Dispelling myths about weight training
Feb. 7, 2011 at 1 a.m.
Updated Feb. 6, 2011 at 8:07 p.m.
MELISSA BAGNALL: FITNESS FOR TODAY
This week, I would like to address some common weight training myths that I hear quite often.
This collection of misinformation is a stumbling block to many and an excuse for others to not add weight training into their exercise routine.
"Lifting weights will make you look like a body builder." To build large bulky muscles you must lift in a very specific manner AND you must have the genetic predisposition to build large muscles (we call this body type a mesomorph.) Lifting weights can give you strength without bulk and raise your base metabolism to help you maintain a healthy weight.
"If you lift weights and then quit, all the muscle will turn to fat." Muscle and fat have different components. One cannot "turn into" the other. What will happen is that the fat cells will shrink and the muscle fibers will increase in size causing one to be showcased over the other. Or in the case of no exercise, fat cells grow larger and muscle fibers shrink causing an unfavorable appearance.
"Lifting weights takes up several hours a day." Lifting weights can be accomplished in as little as 20 minutes three times a week. The trick is to do compound exercises to maximize the efficiency of your workout. Compound exercises involve doing multiple exercises at the same time. An example would be a squat paired with a bicep curl and a shoulder press. If you are unsure how to combine exercises for maximum effectiveness, talk to a trainer for some new ideas.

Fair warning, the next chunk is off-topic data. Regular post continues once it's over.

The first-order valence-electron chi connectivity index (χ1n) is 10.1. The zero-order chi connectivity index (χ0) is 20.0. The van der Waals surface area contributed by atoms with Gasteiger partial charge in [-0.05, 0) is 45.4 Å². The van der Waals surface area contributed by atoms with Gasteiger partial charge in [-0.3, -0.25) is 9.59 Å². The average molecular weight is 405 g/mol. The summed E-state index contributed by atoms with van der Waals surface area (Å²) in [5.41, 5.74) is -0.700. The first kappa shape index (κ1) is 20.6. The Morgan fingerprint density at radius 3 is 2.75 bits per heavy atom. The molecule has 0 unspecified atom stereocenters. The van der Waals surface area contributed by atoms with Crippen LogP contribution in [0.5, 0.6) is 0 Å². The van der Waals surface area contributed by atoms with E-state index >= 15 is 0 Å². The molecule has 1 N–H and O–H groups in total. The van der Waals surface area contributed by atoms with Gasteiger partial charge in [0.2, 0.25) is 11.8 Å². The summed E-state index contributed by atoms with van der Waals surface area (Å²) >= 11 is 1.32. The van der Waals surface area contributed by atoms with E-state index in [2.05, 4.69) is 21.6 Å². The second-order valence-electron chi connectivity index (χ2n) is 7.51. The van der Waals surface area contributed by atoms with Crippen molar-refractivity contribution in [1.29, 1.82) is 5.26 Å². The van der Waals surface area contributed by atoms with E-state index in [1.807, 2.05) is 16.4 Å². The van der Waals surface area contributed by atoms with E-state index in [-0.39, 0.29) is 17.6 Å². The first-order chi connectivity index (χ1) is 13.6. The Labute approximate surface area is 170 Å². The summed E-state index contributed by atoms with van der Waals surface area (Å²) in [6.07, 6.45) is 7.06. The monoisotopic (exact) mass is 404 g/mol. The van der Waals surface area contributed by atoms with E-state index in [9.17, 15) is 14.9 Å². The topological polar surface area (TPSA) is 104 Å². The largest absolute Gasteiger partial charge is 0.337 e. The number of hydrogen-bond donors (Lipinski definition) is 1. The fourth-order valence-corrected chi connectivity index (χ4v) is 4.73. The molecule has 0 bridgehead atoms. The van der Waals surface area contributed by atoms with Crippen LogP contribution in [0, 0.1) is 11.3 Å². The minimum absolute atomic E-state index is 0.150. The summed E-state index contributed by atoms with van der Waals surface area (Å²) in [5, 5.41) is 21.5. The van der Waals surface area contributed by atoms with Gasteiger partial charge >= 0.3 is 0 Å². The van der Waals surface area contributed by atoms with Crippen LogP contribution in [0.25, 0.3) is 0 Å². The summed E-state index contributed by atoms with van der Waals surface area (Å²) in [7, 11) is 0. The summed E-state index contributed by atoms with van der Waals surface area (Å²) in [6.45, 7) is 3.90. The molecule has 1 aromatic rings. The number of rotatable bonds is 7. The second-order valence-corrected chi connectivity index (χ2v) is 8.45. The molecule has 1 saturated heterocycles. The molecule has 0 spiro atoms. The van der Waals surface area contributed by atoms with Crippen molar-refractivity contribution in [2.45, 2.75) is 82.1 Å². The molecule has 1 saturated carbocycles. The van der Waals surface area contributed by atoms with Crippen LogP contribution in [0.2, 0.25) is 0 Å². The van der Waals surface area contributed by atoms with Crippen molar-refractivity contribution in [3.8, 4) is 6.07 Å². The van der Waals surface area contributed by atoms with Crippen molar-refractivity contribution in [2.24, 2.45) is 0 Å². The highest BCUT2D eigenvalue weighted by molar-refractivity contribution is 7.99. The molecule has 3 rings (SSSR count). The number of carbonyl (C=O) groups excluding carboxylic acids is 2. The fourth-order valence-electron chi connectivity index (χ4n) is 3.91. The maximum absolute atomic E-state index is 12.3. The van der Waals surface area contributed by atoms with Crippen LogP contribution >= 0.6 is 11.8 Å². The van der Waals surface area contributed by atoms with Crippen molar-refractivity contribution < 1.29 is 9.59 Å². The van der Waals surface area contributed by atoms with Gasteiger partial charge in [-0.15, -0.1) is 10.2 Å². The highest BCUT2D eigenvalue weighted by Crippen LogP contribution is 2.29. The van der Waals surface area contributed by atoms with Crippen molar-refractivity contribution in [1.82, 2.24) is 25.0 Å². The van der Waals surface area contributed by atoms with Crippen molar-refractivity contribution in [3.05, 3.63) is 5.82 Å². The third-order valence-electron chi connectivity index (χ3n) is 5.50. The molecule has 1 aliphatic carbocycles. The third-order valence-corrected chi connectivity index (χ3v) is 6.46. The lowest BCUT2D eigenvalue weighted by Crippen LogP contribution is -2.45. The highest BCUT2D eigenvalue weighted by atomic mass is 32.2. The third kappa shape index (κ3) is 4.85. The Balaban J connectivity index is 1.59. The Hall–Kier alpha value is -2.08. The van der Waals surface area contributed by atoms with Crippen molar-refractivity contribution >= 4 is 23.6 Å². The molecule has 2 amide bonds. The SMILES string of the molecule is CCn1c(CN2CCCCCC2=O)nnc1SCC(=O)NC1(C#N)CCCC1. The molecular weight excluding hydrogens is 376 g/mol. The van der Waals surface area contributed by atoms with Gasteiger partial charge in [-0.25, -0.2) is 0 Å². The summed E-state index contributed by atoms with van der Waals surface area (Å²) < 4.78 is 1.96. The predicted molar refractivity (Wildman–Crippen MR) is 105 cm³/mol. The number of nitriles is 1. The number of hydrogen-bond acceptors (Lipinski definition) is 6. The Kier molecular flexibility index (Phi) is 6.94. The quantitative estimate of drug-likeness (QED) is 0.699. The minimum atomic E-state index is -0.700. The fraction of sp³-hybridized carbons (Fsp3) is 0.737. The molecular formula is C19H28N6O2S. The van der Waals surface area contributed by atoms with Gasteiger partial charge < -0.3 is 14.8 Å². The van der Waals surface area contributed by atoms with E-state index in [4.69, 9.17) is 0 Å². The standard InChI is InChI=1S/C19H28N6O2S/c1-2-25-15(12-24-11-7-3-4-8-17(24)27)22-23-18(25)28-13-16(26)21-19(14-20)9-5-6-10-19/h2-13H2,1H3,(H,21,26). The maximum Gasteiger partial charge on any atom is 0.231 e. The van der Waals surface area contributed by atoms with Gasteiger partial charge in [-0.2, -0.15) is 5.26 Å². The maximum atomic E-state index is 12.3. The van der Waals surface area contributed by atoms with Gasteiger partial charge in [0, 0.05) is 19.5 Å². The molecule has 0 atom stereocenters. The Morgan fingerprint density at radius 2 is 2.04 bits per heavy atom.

"Crunches will give you a flat stomach." This is one of my favorites and comes mostly from my female clients. Crunches will help you develop a strong core if done correctly. (I have to say that 90 percent of what I see in the gym is not done correctly!) However, no amount of crunches will do away with the layer of fat in the abdominal area. The only way to deal with fat in this area is cardio and watching what you eat. There is a saying among serious weight lifters: "A six pack starts in the kitchen, not the gym!"
"Weight training takes special abilities." Anytime you learn a new skill there is a period of feeling awkward and uncoordinated. Lifting weights is a skill set that can be learned by anyone. A good trainer can make adjustments for any special needs you might have and teach you proper form.
Don't let these myths stand in your way to a healthier body. Weight training is one of the most effective tools you can use to get into shape and maintain your fitness. If you need help formulating an effective weight training routine check with a personal trainer. They can design a safe routine that delivers the results you are looking for.
Always check with your doctor before beginning a new exercise routine.
Melissa Bagnall is a certified personal trainer with a Bachelor's degree from Texas A&M University in physical education. You can email questions to: firstname.lastname@example.org.